We’re making some changes behind the scenes, cleaning things up and, for the most part, you won’t even know how busy we are with one exception:
We have to swap podcast players on every shownote we have on this website and it’s going to take us a bit. If the episode that you’re trying to play ON THIS SITE ONLY isn’t working, it just means we haven’t gotten there yet, but we will!
There will be no interruption of our episodes on most podcatchers like Spotify, Apple Podcasts, CastBox, Google Podcasts, Podcast Addict…etc. (you get the point.) The only place that we are no longer available is Wondery+ (and if you’re one of the very few who listened there, we’re very sorry about that!)
Beckett and Susan
End music: Rabbit Hole, by Emma Wallace
Frances Glessner Less was a woman of unyielding determination and creative energy who used everything at her disposal (invcluding a vast inheritance) for both the common good and to further science in the field we now know as forensic Medicine.
Frances Lee was born into a very wealthy family on March 25, 1878, in Chicago, Illinois. Her father’s position as a founding executive (at the company that would eventually become International Harvester) funded the family’s lavish life in both Chicago and at their summer home called The Rocks, in New Hampshire. Her mother was an intellectually curious member of Chicago society who put her efforts not only into the arts (helping found the Chicago Symphony Orchestra, for instance) but also in assisting her two children to pursue their own interests.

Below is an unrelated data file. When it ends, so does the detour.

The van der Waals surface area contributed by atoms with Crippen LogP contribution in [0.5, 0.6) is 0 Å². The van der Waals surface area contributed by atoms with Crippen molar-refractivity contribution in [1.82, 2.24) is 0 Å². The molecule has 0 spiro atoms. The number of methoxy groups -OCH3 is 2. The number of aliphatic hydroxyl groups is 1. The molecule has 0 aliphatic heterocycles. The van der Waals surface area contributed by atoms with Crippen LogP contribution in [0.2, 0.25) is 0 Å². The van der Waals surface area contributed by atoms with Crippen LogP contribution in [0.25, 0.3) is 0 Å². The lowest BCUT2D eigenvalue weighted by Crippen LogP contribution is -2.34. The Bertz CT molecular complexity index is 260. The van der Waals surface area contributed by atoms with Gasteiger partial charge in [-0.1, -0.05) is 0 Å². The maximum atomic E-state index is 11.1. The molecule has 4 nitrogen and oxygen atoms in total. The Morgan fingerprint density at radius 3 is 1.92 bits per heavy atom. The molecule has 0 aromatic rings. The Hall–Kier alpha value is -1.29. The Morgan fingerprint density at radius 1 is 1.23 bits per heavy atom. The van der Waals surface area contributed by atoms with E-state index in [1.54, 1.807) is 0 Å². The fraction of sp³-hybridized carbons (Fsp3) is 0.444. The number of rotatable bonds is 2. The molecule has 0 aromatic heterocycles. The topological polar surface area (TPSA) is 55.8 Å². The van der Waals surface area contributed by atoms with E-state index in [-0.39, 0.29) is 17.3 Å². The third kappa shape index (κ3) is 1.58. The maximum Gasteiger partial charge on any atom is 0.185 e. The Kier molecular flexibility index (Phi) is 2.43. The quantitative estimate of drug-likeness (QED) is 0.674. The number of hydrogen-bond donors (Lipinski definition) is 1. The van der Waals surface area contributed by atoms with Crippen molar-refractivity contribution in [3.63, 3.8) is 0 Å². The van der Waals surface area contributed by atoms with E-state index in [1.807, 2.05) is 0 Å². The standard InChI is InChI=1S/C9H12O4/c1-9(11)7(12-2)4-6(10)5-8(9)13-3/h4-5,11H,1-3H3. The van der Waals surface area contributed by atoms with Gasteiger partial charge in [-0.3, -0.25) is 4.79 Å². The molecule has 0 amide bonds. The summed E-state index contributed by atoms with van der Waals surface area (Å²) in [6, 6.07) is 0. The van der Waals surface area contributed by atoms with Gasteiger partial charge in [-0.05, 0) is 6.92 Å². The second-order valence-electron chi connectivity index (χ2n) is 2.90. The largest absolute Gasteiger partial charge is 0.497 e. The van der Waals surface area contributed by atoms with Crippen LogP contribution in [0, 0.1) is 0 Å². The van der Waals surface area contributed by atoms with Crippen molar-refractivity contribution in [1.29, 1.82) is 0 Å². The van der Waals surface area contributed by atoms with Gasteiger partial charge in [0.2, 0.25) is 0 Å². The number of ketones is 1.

Frances’ brief marriage resulted in three children, but her interest in medicine, science, law enforcement, and various crafts converged to forge her legacy when she put her everything into helping found the Department of Legal Medicine (the forerunner to forensic science) at Harvard University. She would go on to not only personally build a library for the college in this field, but to spread the science of it into communities all across the United States with lectures and twice-annual seminars for law enforcement personnel beginning in the 1940s
At these seminars, which she organized and ran, she crafted exquisitely detailed, miniature crime dioramas for the attendees to sharpen their skills in detective work and expand their knowledge of the science of death. Called the Nutshell Studies of Unexplained Death, they aren’t macabre dollhouses, they are highly detailed learning tools…and they’re still in use today.
Frances Glessner Lee, at the age of 83, died on January 27, 1962 at her home. She’s buried in the Maple Street Cemetary in Bethlehem, New Hampshire.
Time Travel With The History Chicks
The Rocks in Bethlehem NH...the perfect place to buy your Christmas tree (and hike the trails, take classes, and maybe have a wedding. To learn more about the fire and restoration projects since, visit THE ROCKS.
Harvard Associates in Police Science is still an active organization that holds an annual Frances Glessner Lee Homicide Investigation seminar.
Frances is mentioned on the Harvard Medical School History website in regard to the Nutshell Studies and the Legal Medicine department…but not as boldly as we would like. Maybe this was an artifact from her “behind the scenes days” because it couldn’t possibly be an intentional slight…could it?